My Rating: ⭐ ⭐ ⭐ ⭐ ⭐
Series: Illuminae Files (Book 1)
Hardcover: 600 pages
Publisher: Knopf Books for Young Readers
Publication Date: October 20th, 2015
“This morning, Kady thought breaking up with Ezra was the hardest thing she’d have to do.
This afternoon, her planet was invaded.
The year is 2575, and two rival megacorporations are at war over a planet that’s little more than an ice-covered speck at the edge of the universe. Too bad nobody thought to warn the people living on it. With enemy fire raining down on them, Kady and Ezra—who are barely even talking to each other—are forced to fight their way onto an evacuating fleet, with an enemy warship in hot pursuit.
But their problems are just getting started. A deadly plague has broken out and is mutating, with terrifying results; the fleet’s AI, which should be protecting them, may actually be their enemy; and nobody in charge will say what’s really going on. As Kady hacks into a tangled web of data to find the truth, it’s clear only one person can help her bring it all to light: the ex-boyfriend she swore she’d never speak to again.“
“Miracles are statistical improbabilities. And fate is an illusion humanity uses to comfort itself in the dark. There are no absolutes in life, save death.”
Wow. Just…wow. Now THIS is how you do a YA sci-fi. I’m not even sure where to begin with this amazing book.
I will admit that, at first, I was a bit wary about the formatting. A book composed entirely of IMs, hacked documents, emails, medical reports, military files, interviews, and schematics? An intriguing concept, but daunting. I wasn’t sure a story could effectively be carried through in such a way.
Boy, was I wrong.
Within these carefully laid out documentations and images, I received a compelling story that broke my heart more than once and revived it completely by the end. This book is a cleverly crafted work of art that pulls at the heartstrings and keeps you spellbound throughout.
The MCs, Kady and Ezra, are two of the most hilarious and enjoyable characters I’ve read in a YA. Kady is an intelligent, young heroine who is tech-savvy and more than capable of taking care of herself. And Ezra is a confident, yet charming, young hero whose humor and charisma are so off the charts, it’s ridiculous. Ezra’s conversations with Kady via emails and IMs are purely comedic, romantic, thrilling, and basically all things good. I didn’t think it was possible to create a believable chemistry between two characters who don’t speak face-to-face to one another the entire time, but Kaufman and Kristoff managed to execute one hell of an online relationship. The romance between these two characters was so well-developed that I found myself practically swooning over it. As the story progressed, I was constantly praying all went well for these kids, even as their world came crashing down around them.
Which brings us to the plot and writing. The political and scientific jargon had my eyes glossing over here and there (I am a creative writing major; numbers and anything remotely scientific rarely compute) but after a few entries, I began to understand the situation a bit better. It was confusing at first, but if read carefully, the plot comes together quite well. There were a few dangers within the story: a rogue warship under the command of one mega-corporation that is intent upon destroying the evacuating fleet Kady and Ezra currently reside on, a defective AI that commands the main warship of the evacuating fleet, a deadly virus that threatens the residents upon the fleet, and a system of command that tries too hard to cover everything up.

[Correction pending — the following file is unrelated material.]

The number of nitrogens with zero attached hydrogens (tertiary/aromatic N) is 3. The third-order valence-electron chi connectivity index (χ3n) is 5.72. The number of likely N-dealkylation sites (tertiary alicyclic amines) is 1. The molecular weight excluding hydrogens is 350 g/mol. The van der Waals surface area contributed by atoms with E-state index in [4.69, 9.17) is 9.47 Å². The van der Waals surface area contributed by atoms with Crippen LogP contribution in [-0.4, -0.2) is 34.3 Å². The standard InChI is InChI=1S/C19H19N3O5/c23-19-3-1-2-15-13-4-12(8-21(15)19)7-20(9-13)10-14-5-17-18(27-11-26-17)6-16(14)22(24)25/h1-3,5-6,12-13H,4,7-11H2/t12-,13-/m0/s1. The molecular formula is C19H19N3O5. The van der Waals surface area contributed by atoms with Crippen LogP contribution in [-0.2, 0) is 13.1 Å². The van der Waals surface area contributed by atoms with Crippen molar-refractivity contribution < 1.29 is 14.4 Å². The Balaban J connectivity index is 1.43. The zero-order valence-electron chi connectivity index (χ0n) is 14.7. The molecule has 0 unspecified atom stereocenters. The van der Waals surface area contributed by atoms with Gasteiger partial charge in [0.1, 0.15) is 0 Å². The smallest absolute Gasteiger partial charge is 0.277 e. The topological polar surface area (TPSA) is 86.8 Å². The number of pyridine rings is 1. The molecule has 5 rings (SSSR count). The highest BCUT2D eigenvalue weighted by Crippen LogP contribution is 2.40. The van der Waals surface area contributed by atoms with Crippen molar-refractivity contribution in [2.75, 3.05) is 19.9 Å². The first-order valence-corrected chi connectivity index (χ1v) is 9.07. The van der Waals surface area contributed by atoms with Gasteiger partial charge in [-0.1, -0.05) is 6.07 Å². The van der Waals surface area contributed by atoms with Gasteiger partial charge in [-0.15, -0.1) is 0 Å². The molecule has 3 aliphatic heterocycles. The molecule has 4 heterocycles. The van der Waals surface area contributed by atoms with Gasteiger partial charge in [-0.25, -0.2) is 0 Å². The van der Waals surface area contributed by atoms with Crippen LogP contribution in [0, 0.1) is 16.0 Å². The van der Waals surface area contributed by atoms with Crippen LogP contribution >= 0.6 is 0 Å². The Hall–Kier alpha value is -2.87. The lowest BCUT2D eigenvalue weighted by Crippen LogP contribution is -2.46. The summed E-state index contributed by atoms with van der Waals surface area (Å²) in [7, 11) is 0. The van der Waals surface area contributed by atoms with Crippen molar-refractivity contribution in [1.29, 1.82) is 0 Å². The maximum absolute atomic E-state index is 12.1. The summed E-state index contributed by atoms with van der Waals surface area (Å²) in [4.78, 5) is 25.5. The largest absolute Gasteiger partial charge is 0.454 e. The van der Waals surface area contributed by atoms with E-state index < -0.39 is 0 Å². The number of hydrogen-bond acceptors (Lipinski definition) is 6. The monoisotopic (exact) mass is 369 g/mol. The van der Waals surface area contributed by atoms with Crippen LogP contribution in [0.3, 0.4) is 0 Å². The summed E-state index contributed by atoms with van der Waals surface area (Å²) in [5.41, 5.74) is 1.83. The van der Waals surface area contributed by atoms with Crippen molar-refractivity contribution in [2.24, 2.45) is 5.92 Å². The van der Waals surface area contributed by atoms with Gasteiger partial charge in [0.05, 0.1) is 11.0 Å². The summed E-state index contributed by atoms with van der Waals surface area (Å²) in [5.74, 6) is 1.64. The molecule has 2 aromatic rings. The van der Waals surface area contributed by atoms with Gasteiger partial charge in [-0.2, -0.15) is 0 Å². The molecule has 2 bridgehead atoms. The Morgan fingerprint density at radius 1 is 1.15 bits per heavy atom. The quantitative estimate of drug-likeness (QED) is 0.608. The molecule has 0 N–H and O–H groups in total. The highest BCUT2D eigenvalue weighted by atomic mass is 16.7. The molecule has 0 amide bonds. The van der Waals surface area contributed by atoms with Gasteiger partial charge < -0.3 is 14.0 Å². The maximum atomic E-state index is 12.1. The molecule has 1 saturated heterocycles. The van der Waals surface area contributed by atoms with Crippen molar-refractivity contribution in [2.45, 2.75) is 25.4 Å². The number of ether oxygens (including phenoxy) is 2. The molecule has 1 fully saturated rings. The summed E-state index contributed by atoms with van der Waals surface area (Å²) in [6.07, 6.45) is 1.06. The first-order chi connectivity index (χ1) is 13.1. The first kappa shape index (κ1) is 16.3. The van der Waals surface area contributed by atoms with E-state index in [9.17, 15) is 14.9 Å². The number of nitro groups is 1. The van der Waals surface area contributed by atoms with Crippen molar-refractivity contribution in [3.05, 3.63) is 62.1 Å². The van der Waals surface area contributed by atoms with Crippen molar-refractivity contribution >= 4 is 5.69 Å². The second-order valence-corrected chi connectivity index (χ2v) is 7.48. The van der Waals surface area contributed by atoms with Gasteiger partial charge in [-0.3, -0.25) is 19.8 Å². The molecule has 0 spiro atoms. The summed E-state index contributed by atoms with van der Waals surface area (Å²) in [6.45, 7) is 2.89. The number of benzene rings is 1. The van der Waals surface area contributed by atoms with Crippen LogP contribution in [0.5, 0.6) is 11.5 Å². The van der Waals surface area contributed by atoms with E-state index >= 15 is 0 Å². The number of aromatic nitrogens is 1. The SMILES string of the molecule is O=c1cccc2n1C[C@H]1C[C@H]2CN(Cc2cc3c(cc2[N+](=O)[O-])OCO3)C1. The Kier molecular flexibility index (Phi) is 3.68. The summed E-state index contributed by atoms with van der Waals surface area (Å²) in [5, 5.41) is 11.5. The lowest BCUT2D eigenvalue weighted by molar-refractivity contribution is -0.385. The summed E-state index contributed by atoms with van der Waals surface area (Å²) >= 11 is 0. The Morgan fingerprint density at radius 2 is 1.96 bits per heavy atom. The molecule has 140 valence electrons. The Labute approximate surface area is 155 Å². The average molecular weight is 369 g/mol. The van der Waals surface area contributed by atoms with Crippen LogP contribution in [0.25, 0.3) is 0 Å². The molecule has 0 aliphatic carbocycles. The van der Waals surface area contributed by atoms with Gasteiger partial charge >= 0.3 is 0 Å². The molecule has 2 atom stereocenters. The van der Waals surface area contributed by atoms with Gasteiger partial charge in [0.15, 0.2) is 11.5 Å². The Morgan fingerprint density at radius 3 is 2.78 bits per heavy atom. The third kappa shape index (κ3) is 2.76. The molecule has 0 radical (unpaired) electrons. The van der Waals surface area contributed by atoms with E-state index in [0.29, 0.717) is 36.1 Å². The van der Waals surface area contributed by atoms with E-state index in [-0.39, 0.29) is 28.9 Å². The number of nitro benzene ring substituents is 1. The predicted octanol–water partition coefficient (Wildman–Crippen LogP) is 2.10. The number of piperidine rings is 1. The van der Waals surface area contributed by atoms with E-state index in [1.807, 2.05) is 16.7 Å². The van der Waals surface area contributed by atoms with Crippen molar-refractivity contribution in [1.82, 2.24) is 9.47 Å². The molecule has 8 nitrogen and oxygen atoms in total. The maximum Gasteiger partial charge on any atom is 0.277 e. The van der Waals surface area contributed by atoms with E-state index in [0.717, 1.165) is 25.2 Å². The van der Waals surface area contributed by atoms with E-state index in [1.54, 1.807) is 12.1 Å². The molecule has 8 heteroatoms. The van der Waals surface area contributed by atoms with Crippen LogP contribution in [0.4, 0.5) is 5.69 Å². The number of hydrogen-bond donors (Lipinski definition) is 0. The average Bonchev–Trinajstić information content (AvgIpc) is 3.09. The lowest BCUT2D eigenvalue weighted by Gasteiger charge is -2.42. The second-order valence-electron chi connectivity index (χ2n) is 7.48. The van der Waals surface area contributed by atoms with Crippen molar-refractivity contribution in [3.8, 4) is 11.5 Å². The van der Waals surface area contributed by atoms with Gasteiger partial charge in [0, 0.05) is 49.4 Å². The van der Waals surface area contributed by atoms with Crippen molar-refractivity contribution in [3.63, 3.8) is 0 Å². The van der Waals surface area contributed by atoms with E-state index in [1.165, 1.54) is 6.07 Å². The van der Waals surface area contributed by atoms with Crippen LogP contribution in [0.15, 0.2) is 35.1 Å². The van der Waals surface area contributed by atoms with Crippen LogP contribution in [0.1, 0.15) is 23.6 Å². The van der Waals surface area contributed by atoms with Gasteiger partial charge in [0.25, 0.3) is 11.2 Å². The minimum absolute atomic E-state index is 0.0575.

It’s a lot to swallow, but not too difficult to keep up with. All these dangers are heaped upon one another, but luckily they are interconnected. Not one danger stands apart from the other, and so these minor subplots and conflicts don’t tear the story apart as a whole.
The writing helped me to understand what was going on and it gave me something to smile about. There was a perfect amount of humor involved. Actually, I don’t think I’ve laughed so hard in a book. I’ve giggled, sure, but outright laughed? Nope. Not until this book.
“McNulty, J, Sgt: LOOK AT THIS WRITING I DO NOT WRITE LIKE THIS SHE GOT ALL PUNCTUATIONS AND THINGS
The text flowed and transformed constantly as the diction demanded to be alternated for each type of character: from a know-it-all hacker, to an unruly teen, to a man or woman of military status, to an unfeeling yet thoughtful AI. It was so well done that I actually sympathized with a machine! The language was harsh and straightforward in some places and lyrically beautiful in others. Kaufman and Kristoff’s writing merged so well you couldn’t tell one from the other. And the best part about about the story, besides the action and romance, are the little easter eggs the authors leave behind. If one reads all the documents carefully, one might just catch the names of well-known authors sprinkled throughout. I managed to catch Leigh Bardugo, Laini Taylor, and the two authors themselves. So, be on the lookout!
Granted, some of the images were a bit difficult to read, but the entire book is an interactive experience that has left me wanting more. It was suspenseful, the pacing was phenomenal, the action was plenty, and the romance was to die for. I couldn’t have asked for a better sci-fi. Because of these amazingly executed story elements, Illuminae has easily become one of my favorite YAs. I can’t wait to see the wonders Gemina, the second book, holds.